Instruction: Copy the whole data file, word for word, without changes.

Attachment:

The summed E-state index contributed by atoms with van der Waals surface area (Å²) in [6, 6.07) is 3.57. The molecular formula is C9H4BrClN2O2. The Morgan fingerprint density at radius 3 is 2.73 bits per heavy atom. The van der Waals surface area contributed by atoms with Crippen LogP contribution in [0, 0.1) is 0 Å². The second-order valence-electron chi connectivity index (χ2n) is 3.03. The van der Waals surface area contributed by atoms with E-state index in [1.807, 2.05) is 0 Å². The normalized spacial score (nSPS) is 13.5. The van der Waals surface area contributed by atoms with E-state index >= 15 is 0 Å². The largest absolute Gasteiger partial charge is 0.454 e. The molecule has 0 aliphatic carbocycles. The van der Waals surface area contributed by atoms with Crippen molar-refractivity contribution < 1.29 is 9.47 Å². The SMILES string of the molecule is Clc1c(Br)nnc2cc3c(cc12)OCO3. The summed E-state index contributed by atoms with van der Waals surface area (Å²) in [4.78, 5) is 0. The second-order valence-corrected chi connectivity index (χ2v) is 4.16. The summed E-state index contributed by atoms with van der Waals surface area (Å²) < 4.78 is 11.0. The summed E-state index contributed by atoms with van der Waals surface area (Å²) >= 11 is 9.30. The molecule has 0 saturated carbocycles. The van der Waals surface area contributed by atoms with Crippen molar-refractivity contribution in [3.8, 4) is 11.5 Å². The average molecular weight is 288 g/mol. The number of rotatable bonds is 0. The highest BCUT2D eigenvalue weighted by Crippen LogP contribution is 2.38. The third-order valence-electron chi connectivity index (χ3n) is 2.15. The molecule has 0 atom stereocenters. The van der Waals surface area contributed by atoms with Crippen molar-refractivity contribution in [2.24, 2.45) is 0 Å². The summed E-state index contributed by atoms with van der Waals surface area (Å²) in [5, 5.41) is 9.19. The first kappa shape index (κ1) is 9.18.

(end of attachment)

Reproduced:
The summed E-state index contributed by atoms with van der Waals surface area (Å²) in [6, 6.07) is 3.57. The molecular formula is C9H4BrClN2O2. The Morgan fingerprint density at radius 3 is 2.73 bits per heavy atom. The van der Waals surface area contributed by atoms with Crippen LogP contribution in [0, 0.1) is 0 Å². The second-order valence-electron chi connectivity index (χ2n) is 3.03. The van der Waals surface area contributed by atoms with E-state index in [1.807, 2.05) is 0 Å². The normalized spacial score (nSPS) is 13.5. The van der Waals surface area contributed by atoms with E-state index >= 15 is 0 Å². The largest absolute Gasteiger partial charge is 0.454 e. The molecule has 0 aliphatic carbocycles. The van der Waals surface area contributed by atoms with Crippen molar-refractivity contribution < 1.29 is 9.47 Å². The SMILES string of the molecule is Clc1c(Br)nnc2cc3c(cc12)OCO3. The summed E-state index contributed by atoms with van der Waals surface area (Å²) in [4.78, 5) is 0. The second-order valence-corrected chi connectivity index (χ2v) is 4.16. The summed E-state index contributed by atoms with van der Waals surface area (Å²) < 4.78 is 11.0. The summed E-state index contributed by atoms with van der Waals surface area (Å²) >= 11 is 9.30. The molecule has 0 saturated carbocycles. The van der Waals surface area contributed by atoms with Crippen molar-refractivity contribution in [3.8, 4) is 11.5 Å². The average molecular weight is 288 g/mol. The number of rotatable bonds is 0. The highest BCUT2D eigenvalue weighted by Crippen LogP contribution is 2.38. The third-order valence-electron chi connectivity index (χ3n) is 2.15. The molecule has 0 atom stereocenters. The van der Waals surface area contributed by atoms with Crippen molar-refractivity contribution in [2.24, 2.45) is 0 Å². The summed E-state index contributed by atoms with van der Waals surface area (Å²) in [5, 5.41) is 9.19. The first kappa shape index (κ1) is 9.18.